The Book Rescuer: How a Mensch from Massachusetts Saved Yiddish Literature for Generations to Come by Sue Macy

5 stars Nonfiction Children’s

One man’s mission helps millions.  This nonfiction book speaks volume on so many levels.  Aaron wanted to preserve his grandmother’s books which started a mission that ended up saving over a million books. He united individuals, he helped save a language, he showed what one person can do, he is bringing back a language, and he is helping people connect.

Aaron couldn’t forget how his grandmother’s journey from Eastern Europe to the U.S. ended. The few treasured possessions that she had carried with her, were now gone yet Aaron wondered about her. His college studies would draw him closer to his grandmother’s past as he realized that he needed to learn a new language to read books for one of his classes.  Finding Yiddish books were difficult so Aaron returned to his hometown where he stumbled upon his first stack of Yiddish book which started his collection.  I thought it was interesting that the Rabbi was going to bury the books (which is a sign of respect) before Aaron arrived.

Aaron began graduate school in Canada and soon his apartment was flooded with donations of Yiddish books.  He transported all the books back to Massachusetts and he didn’t give up even after talking to some important people in the Yiddish community.

I like how there are Yiddish words in the text with a glossary in the back of the book to help you figure out the meaning.  The illustrations were well done and compliment the informative and interesting text.

Don’t forget to read the afterword and note from the author, the illustrator’s note which are included at the back of the book also.  He also included (at the back of the book) a few sites if you want more information on this topic.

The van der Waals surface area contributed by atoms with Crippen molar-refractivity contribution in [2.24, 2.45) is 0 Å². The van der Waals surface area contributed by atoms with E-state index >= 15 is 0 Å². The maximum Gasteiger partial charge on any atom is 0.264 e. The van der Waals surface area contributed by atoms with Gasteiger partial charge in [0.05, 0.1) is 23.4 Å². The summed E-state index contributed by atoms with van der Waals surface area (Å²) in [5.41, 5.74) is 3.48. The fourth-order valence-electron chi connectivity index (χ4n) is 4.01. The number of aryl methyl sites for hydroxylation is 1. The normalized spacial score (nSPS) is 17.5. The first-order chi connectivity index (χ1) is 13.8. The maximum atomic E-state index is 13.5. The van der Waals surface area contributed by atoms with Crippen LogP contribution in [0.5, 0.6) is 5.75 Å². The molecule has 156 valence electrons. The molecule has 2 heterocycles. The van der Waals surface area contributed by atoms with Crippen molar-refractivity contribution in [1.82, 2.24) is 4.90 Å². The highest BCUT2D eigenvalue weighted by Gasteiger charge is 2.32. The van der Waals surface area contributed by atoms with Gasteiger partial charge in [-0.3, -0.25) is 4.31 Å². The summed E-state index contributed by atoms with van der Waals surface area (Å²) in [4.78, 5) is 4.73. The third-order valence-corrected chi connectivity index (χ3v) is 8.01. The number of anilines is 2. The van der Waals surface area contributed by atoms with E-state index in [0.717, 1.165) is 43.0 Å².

Aaron’s energy, ambition, and compassionate is felt through this book both in words and in the illustrations.  It’s inspiring to see how one individual can make such a difference in the world. This book is really fantastic and should be read. I highly recommend it! 5 stars

Planting Stories: The Life of Librarian and Storyteller Pura Belpre by Anika Denise

5 stars Children’s

After reading this children’s story and the author’s note on the back two pages, I got chills.  This story is fantastic and I am so glad that I picked it up.  It tells the true story of a woman who shared stories from her childhood which changed the lives of many.  As I read this story, I thought of how she stepped forward and went about making a difference. This woman was not a loud, strong woman.  This woman saw a void and wanted to fill it. 

The year is 1921 and Pura Teresa leaves San Juan to visit her sister in the U.S. Seeing what the U.S. had to offer, Pura finds a job and begins to settle in. When the library posts a job for a bilingual assistant, Pura knows that she is the perfect individual for the job.

Realizing there are no Puerto Rico folktales on the library shelves, Puro recalls the stories that she heard growing up. As the children gather around her during story hour, Puro doesn’t need any book to read from. Puro’s words are enough that the children are soon whisked away into Puro’s world and imagination.  It isn’t long before Puro begins to create puppets to add to her stories and then, the word gets out about Puro and her stories and there is no stopping what happens to these wonderful tales.

This children’s book put a smile on my face and it warmed my heart as I read about her journey through life, sharing her stories.  I hoped her journey would never end as she was such a positive individual.  This book gives the full account of her life and it truly is a wonderful story.  Make sure you read the author’s note which is located in the back of the book. Located also in the back of the book are a few pages on additional resources you could use for more information on topics contained in the story.